Being a TV star seems like a lucrative business, and it is — but, apparently, it's not nearly as lucrative as being a boxer, musician, movie star, or television personality like Ellen DeGeneres. This is judging by Forbes' list of the 100 highest paid celebrities, which includes just three TV actors, two of which are women. Both Sofia Vergara and Kaley Cuoco-Sweeting cracked the Forbes 100 list thanks to their roles on the popular and lucrative comedies Modern Family and The Big Bang Theory, respectively — the only other TV actor to make the list was Cuoco-Sweeting's The Big Bang Theory co-star Jim Parsons. Given how low representation for TV actors was on the overall list, the stats don't seem to shabby, right? Well, yes — until you take into consideration the TV actors and actresses-only list.
Vergara and Cuoco-Sweeting tied for the number one spot on the TV actors and actresses-only list (Vergara and Cuoco-Sweeting came in at number 95 on the Forbes 100 list, while Parsons came in at number 89), pulling in $28.5 million each last year. The reasoning for this isn't just because the actresses are the leads of the two most lucrative comedies on TV: they both also have major endorsement deals, and, in Vergara's case, a production company. All of these extra gigs add to their overall net worth, raising them to a level that most TV actors just cannot contend with, financially speaking. It is wonderful to see that TV is represented on the major list by two women and an openly gay actor. At least the top three TV earners are a diverse group.
It's just too bad that the TV only list goes downhill from there.
In Forbes analysis of their overall findings in the medium of television acting, they note:
While the salaries of the actresses on this list are undeniably substantial, TV stars still experience a significant pay gap when compared to their male counterparts. The cut-off to be on this year’s list of top-paid TV actors was $9.5 million — $4.5 million more than that for TV actresses — as we continue to see actors out-earning actresses and landing the lead role more often. As with racial diversity, this underrepresentation of females is found across the entertainment industry and in all aspects of development. According to the aforementioned study, women are underrepresented among cable comedy and drama leads, broadcast reality leads and cable reality leads. Among creators of both broadcast and cable comedies and dramas, women are underrepresented by a factor of at least two to one.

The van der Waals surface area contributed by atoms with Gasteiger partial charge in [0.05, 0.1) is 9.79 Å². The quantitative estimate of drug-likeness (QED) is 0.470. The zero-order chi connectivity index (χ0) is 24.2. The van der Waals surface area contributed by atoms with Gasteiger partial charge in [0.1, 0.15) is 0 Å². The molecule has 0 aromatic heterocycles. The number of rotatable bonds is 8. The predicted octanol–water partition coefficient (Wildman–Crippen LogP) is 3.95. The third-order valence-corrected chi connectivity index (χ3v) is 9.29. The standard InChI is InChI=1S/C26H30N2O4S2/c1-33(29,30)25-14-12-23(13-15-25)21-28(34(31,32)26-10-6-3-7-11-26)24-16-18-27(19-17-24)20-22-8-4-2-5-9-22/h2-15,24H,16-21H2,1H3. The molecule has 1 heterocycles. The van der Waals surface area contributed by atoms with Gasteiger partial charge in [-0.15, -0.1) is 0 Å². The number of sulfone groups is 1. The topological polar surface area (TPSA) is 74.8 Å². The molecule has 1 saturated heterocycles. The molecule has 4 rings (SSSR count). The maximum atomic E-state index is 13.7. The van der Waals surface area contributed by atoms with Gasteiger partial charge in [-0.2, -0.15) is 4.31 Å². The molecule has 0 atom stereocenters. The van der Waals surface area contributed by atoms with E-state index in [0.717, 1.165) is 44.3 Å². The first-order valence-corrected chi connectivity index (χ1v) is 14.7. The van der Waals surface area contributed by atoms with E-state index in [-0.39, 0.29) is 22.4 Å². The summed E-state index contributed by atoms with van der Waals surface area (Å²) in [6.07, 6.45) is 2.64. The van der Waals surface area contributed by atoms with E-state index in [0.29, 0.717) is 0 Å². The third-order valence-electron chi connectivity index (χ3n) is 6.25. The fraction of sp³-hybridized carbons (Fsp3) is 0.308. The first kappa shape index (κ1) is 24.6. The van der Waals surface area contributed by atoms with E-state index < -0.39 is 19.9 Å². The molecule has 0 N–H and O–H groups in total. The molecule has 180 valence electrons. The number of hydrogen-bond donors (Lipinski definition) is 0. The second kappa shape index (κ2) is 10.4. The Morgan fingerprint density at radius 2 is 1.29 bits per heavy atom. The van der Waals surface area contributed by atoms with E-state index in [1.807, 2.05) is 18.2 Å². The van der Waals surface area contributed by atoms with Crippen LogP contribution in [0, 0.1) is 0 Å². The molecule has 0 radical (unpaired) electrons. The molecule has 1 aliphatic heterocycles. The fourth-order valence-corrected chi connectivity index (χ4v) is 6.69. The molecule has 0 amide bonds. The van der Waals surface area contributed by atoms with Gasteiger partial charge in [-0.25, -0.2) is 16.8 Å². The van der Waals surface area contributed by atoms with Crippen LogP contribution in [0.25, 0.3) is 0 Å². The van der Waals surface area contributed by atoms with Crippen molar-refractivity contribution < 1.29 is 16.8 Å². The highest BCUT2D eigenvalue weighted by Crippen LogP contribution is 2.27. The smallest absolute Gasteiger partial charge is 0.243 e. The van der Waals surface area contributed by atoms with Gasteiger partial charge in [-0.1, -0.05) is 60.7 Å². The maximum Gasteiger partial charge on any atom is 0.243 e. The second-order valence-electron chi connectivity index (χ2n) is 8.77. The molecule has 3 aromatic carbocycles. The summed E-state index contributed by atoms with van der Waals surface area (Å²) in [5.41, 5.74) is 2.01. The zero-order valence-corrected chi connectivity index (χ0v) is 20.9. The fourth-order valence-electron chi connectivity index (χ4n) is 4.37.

Once the list moves past the top three, the findings are dismal. For instance, The Big Bang Theory 's Johnny Galecki nabs the number two spot on the actors' list with a total of $27 million, while Modern Family 's Julie Bowen follows Vergara and Cuoco-Sweeting with just $12 million. The next four men on the actors list (Mark Harmon, two more The Big Bang Theory cast members, and Ashton Kutcher) all pulled in $20 million. Meanwhile, only two actresses are pulling in more than $20 million.
This is in an age where female leads are becoming increasingly prominent. The male antihero era is largely behind us with ensemble casts reigning supreme at the moment. Yet, even within those ensemble casts, women and minority actors are making significantly less than their white, male counterparts. Last season alone, Empire, Fresh Off the Boat, Black-ish, and How To Get Away With Murder all premiered on network TV with minority and/or female leads: The landscape is obviously changing, so why isn't the pay scale?
As television continues to become a more diverse place, it would be nice to see the studios pay their actors accordingly. While it is unrealistic to call for TV stars' salaries to rival the pay of film stars, it is not unrealistic to wonder why female and minority actors are making less despite starring in high-rated, money-making series. Notice how many jobs Vergara and Cuoco-Sweeting took on to earn their spots on the overall top 100 list: They are doing endorsements, movies, and Vergara has become a brand in her own right with her production company, furniture collection, and a clothing line — and that was only enough to get them to number 95 on the list, while Parsons, a male, sits at number 89. If they were only earning one paycheck, they would both lose their spots on the list and that is depressing.
The Forbes list is just one more example of how far Hollywood has to go if pay equality is ever going to become a reality. Bravo to Vergara and Cuoco-Sweeting for their hard-work, and here's hoping next year's list will include a few more women and minorities by their side.